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The Psychological Significance of the Blush
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Book description

The blush is a ubiquitous yet little understood phenomenon which can be triggered by a number of self-conscious emotions such as shame, embarrassment, shyness, pride and guilt. The field of psychology has seen a recent surge in the research of such emotions, yet blushing remains a relatively neglected area. This unique volume brings together leading researchers from a variety of disciplines to review emerging research on the blush, discussing in depth issues that have arisen and stimulating new theorizing to indicate future directions for research. Topics covered include: the psychophysiology of the blush; developmental aspects; measurement issues; its evolutionary significance and the role of similar colour signals in the social life of other species; its relation to embarrassment, shame and social anxiety; and the rationale for, and clinical trials of, interventions to help people suffering from blushing phobia.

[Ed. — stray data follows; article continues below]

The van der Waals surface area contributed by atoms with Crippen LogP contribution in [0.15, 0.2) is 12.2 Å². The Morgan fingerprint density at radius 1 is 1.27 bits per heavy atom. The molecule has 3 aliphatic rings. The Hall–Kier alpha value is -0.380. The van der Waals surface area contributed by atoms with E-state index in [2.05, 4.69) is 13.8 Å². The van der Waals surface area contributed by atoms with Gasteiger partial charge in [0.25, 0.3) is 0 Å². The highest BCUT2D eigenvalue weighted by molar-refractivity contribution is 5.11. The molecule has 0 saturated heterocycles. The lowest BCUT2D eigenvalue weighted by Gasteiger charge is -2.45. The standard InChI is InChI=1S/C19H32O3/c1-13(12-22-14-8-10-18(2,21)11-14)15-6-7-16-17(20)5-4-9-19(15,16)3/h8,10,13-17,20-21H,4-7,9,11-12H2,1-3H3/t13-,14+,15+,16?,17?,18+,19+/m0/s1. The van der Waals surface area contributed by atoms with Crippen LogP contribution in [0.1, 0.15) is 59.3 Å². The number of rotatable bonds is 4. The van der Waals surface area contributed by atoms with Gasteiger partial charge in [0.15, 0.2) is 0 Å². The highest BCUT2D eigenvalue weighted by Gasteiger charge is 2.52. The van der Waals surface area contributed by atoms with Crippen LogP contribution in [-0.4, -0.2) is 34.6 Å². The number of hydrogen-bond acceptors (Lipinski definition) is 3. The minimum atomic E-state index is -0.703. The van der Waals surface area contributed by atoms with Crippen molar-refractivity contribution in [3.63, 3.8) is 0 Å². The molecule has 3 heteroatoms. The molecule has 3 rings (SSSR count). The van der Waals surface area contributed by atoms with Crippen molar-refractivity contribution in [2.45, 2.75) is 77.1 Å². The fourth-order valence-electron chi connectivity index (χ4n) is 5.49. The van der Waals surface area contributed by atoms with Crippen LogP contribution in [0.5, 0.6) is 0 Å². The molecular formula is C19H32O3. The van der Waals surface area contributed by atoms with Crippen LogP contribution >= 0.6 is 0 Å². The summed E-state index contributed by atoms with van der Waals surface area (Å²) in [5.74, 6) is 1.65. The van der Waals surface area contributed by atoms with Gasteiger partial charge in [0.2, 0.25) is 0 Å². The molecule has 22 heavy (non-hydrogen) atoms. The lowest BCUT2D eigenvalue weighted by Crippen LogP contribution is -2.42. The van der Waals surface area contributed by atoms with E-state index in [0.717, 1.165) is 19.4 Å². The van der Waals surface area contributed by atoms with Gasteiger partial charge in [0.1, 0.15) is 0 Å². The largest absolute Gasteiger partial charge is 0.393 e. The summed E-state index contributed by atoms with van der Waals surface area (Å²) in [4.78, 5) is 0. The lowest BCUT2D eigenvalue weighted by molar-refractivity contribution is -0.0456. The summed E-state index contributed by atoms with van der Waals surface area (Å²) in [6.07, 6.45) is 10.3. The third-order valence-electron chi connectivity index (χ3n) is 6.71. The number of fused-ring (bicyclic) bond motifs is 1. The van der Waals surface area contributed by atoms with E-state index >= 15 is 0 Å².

Reviews

‘A must-read for everyone interested in emotions.’

Wilco W. van Dijk - Leiden University

‘In the last two decades our understanding of the underlying mechanisms, meanings and implications of blushing has increased considerably. This excellent collection of chapters written by internationally recognised experts and expertly edited by Ray Crozier and Peter de Jong provides a timely update of the current state of knowledge and directions for future research. This is a recommended read for any academic, researcher or practitioner with even a passing interest in this fascinating topic. The next two decades look exciting indeed.’

Robert J. Edelmann - University of Roehampton

‘Darwin - who said 'blushing is the most peculiar and the most human of all expressions' - would be awed and delighted with this book.’

Don Shearn - Professor Emeritus, Colorado College

'This comprehensive and impressively constructed presentation of the state of blush research is a fascinating and useful volume for evolutionary scientists, psychologists, psychiatrists, and neuroscientists. However, because of the quality of the prose, it is also appropriate for lay readers curious about this uniquely human phenomenon.'

Shannon G. Caspersen Source: The American Journal of Psychiatry

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